Caitlin met me in my apartment on a Saturday morning. We have been around each other off and on for the last few years because of attending the same college and church, but we rarely had a chance to deeply chat. Everyone: God shines in her story. In moments when it seemed like everything was against her, God always provided a way. Caitlin’s love for Jesus is real. You can tell she clings to him daily and every choice is better because of him. Here is Caitlin’s story:
April 1, 2017
CAITLIN: I did not grow up in a Christian family. St. Louis is super Catholic and so with my mom’s extended family, I grew up being the flower girl and going to long, Catholic weddings, but obviously didn’t know anything about it. I didn’t really grow up knowing Jesus or knowing anything about him. We didn’t pray before meals. I didn’t own a Bible. I stuck out from my family before I was a Christian-just having a different personality and different interests, and then after I became a Christian I felt a lot more distance in our lives.
So even from the beginning, I think I was just really different from my family. My older sister and I never really got along, and were just very different kids and teenagers, and now even very different adults. My parents fought almost my entire life. There were a lot of times of almost-divorce. A lot of intensity, a lot of chaos. There was a lot of alcohol abuse which definitely influenced my later decisions and my own abuse of alcohol. My home life was just really chaotic and I never really wanted to be there.
During my first semester of my freshman year of high school, I was in an aerobics class at school (laughs). Big high school. We did, like, Richard Simmons videos. I met this girl there and she and I instantly hit it off. I went to her house that day and text my mom from her phone because I didn’t have a phone yet. She had a Sidekick and I text my mom from her phone and was like, “Hey, mom. I’m going home with my new friend. Come pick me up later!” and my mom was like, “Okay…” So I went home with her – and I didn’t realize it at the time because you’re not really conscious of these things when you’re younger – but she came from a very broken family. Her mom was super nice, but when people don’t know what real, unconditional love looks like and they don’t know Jesus, they don’t really have the tools to really express that love. So they just do what they can – like they love you and they try to express love to you, they just don’t have the tools to do it. They did what they could. I think my dad loved us, but didn’t know how to express it, so never expressed it. He worked a lot so I think the fact that we never had to worry about not having food or not having a place to lived made it okay for whatever else he did.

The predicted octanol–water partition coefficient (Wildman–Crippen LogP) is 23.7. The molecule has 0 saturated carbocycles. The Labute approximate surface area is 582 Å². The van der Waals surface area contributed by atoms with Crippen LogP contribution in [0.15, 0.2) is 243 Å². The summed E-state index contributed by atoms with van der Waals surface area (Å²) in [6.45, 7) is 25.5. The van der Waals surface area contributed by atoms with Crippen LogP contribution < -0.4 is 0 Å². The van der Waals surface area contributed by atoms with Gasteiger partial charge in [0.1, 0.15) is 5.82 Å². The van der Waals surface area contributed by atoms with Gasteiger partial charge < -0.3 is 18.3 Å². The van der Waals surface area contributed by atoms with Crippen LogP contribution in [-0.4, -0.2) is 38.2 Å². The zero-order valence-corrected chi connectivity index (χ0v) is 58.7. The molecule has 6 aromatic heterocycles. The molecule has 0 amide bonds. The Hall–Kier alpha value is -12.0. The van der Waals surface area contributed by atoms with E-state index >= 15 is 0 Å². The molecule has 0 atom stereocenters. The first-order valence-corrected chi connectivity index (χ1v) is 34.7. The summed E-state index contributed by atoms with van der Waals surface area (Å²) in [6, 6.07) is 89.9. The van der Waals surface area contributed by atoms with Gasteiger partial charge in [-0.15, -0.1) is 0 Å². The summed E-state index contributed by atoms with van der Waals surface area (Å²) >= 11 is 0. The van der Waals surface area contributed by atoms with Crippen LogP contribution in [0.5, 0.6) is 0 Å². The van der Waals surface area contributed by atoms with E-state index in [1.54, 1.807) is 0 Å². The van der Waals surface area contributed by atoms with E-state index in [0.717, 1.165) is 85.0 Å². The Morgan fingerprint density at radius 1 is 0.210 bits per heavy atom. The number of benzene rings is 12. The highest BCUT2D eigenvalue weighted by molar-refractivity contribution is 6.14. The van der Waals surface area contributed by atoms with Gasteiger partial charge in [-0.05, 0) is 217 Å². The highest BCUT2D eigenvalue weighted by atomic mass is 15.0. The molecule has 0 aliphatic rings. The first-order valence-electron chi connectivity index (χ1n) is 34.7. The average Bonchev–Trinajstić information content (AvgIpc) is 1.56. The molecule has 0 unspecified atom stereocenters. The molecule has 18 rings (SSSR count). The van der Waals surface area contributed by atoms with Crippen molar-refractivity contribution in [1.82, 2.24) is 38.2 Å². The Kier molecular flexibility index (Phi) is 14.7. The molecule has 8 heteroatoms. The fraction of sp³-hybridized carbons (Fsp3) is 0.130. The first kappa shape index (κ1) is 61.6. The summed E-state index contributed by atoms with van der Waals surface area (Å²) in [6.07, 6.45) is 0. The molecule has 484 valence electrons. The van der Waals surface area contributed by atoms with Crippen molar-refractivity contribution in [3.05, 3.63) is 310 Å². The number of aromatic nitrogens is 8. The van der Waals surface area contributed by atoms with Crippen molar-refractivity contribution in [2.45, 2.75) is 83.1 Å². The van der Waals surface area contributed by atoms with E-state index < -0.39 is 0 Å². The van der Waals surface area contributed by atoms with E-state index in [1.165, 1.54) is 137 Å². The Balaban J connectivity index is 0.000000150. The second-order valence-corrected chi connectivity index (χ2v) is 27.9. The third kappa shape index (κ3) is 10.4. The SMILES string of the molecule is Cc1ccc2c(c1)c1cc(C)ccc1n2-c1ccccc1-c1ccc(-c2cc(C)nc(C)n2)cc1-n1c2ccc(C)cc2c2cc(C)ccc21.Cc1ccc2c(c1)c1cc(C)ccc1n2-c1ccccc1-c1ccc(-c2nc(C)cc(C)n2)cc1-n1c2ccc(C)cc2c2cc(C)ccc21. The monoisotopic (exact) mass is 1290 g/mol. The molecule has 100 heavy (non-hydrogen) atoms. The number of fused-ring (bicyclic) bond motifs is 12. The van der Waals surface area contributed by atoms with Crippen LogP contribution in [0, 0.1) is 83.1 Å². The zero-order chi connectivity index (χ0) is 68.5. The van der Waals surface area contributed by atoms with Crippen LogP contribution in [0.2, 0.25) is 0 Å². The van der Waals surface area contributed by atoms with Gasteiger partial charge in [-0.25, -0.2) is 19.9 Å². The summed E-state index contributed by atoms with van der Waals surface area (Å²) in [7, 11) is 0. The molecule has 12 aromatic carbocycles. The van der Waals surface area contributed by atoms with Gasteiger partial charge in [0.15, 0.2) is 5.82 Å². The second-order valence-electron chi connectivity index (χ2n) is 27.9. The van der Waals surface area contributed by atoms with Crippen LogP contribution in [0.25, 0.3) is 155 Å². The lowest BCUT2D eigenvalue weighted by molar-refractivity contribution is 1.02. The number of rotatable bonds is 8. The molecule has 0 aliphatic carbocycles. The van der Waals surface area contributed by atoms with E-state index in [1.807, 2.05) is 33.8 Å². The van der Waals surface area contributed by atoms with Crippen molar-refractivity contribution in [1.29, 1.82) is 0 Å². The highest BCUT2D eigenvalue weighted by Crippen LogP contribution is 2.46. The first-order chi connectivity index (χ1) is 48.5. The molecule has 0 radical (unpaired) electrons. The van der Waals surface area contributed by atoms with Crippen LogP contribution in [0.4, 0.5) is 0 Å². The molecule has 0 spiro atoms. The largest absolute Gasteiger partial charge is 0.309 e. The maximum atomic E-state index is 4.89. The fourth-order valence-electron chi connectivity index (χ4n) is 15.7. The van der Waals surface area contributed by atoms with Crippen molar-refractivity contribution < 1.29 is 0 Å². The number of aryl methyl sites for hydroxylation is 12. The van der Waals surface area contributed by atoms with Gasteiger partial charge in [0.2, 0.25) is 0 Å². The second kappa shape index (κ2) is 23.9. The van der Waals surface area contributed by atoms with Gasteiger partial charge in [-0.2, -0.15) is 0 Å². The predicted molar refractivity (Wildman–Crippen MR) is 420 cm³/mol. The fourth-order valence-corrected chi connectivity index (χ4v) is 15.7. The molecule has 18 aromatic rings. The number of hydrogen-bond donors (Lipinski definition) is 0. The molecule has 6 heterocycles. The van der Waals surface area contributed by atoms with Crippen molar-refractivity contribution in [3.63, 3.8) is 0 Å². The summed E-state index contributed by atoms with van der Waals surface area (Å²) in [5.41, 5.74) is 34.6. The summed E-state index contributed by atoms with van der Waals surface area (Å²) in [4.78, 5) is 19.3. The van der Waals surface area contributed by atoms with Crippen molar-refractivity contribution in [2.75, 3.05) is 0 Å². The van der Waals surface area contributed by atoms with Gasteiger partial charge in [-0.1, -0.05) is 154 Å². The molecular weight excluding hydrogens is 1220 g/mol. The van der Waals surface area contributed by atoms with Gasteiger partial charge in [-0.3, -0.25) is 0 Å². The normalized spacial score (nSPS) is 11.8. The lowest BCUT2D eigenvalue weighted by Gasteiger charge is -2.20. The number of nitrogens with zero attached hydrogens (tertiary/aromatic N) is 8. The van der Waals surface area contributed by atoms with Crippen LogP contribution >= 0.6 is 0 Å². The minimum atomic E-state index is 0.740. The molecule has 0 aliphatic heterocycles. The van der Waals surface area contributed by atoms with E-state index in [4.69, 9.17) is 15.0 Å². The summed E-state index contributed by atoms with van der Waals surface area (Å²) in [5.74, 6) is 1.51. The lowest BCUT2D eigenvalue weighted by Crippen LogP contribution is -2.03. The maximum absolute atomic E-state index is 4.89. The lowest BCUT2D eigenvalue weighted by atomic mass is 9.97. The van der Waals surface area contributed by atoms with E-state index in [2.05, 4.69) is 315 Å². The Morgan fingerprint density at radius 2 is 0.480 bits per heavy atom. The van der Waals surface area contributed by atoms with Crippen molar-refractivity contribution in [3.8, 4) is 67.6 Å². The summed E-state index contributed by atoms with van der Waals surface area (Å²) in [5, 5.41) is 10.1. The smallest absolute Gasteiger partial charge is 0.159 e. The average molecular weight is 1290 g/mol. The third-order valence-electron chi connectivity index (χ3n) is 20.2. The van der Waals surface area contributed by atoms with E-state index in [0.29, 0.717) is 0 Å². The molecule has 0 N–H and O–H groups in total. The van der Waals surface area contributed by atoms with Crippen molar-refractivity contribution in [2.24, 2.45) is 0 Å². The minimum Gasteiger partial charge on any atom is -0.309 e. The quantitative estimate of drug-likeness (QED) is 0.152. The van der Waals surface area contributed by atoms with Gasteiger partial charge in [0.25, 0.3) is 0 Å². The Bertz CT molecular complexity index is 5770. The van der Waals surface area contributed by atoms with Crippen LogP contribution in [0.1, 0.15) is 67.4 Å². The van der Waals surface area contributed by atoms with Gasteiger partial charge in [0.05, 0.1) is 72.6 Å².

So, that friend and I started hanging out and the second or third week of my freshman year of high school, we asked her mom if we could have a drink. She was like, “Well, I want it to be in a controlled environment.” So, she agreed and she made us Crystal Light lemonade vodka slushy things and we drank them. After that, my life was about finding more places to do that and more people to do that with. My freshman year, I played soccer for my high school. Body image was always really bad for me. My sister was, like, a rail and can eat whatever she wants. My mom and dad were obsessed with how they looked. They tanned and wanted to look good. I was just this chubby girl. In middle school, boys – and girls – were awful and made fun of me. In high school when I started playing soccer, it was really good and helped me be active. I was normal teenage and was insecure, but I’m sure that factored into the choices I made that year. I just made really bad choices and did stupid stuff. I drank as much as I could just because I thought it was cool. I was just used to seeing my family drink, so I was like, It’s not bad. I knew you weren’t supposed to drink until you were 21, but…no one’s doing anything and no cops are here – it’s fine. My parents still don’t know. They just didn’t watch that closely. I had a tracker on my phone, but I would text them from this girl’s house and be like, “Hey, we’re going to the movies, but my phone’s dying so I’m leaving it here to charge.” I would leave my phone at her house and we’d go to a party.